The animated protag even looks a little like Jonathan Pryce. Here’s a link to the Brazil clip, and a crappy screen grab that may jog your memory if you’ve seen the movie (but may otherwise be sorta meaningless).
I also think it’s extremely bright of Disney to have made this available to everyone online (see above), and wish that the shorts would do this across the boards. These are filmmakers who really deserve a look from the general public. While I love the ability to see them in theaters (which is, I guess, why I can’t see them all online), I’m betting a bunch of us would gladly pay a buck or two each for the shorts, which would net more money for them in the long run. Heck, make everything available online just as the academy members get screeners and I bet you’d reanimate the Oscars, which are looking a heckuva lot less lively than that guy in Warm Bodies.
I’ve recently discovered some spectacular authors, because what’s a tropical vacation without a stack of good books? (And yes, I lug along actual books because I like them and still don’t like the idea of sacrificing lovely tactile paper that picks up the coconut scent from your tanning oil for a clunky sterile kindle.)
Alif the Unseen has a “fantasy” label stuck to its spine (I get everything from the library), and I normally would have ditched it on that basis alone. Additionally, a jacket blurb calls it “a Golden Compass for the Arab Spring,” which, sorry, does not offer a nano-fraction of how terrific this thing is. The first non-graphic novel by G. Willow Wilson (she’s done 3 graphic ones so far), it concerns a hacker caught in yet another Brazil-like universe (is there really this synchronicity in life, or is it more like when you start driving a Volvo and suddenly you see Volvos everywhere?). Wilson has such a sure handle on the reins of this story, but it is one wild ride, so hang on to your bonnet. I can’t tell what I admire more: her mastery of how to craft a plot, or her ability to make computer code tell a sinuous and sexy story of its own that is somehow accessible. Brilliant stuff from an intriguing thinker, as you’ll see if you pop over to her website.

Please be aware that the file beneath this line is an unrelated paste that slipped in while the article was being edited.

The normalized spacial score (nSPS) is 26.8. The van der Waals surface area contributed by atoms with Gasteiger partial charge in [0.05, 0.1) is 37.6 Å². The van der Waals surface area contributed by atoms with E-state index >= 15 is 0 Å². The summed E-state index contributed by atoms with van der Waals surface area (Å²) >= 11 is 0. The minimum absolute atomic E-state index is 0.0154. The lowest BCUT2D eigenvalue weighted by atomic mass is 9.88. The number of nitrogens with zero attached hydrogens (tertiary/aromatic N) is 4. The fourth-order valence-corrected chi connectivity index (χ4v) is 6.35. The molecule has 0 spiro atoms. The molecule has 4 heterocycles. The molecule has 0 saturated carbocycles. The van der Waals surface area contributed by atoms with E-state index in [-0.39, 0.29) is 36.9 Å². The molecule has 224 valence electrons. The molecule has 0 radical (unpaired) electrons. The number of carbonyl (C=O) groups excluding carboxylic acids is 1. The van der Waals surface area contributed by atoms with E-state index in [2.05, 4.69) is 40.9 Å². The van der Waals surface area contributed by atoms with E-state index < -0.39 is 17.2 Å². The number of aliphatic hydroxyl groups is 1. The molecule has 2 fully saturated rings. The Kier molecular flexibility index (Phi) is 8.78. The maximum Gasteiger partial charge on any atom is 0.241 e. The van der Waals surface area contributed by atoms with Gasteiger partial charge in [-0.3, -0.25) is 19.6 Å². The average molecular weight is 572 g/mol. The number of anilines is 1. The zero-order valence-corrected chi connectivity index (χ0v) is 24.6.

I found Steve Almond via the Best Short Stories of 2010, which most likely means that the story therein, “Donkey Greedy, Donkey Gets Punched” appeared in Tin House in ’08 or 9. It is a GREAT story, like a collision between the richness and weirdness of Damon Runyon with the macabre-ness and fatal logic of Roald Dahl, brought up to date effortlessly. I liked it so much I picked up Almond’s earlier collection My Life in Heavy Metal, and the stories there are just as good. Over on his site, he talks about his latest collection (he’s a short form guy), God Bless America, and how Fox News has embraced it. Just watch. Any guy who describes himself as “a communist to the left of…Christ” gets big love from me. Especially when he can write like this. And he offers these cool valentines as well. Big old gooey romantic.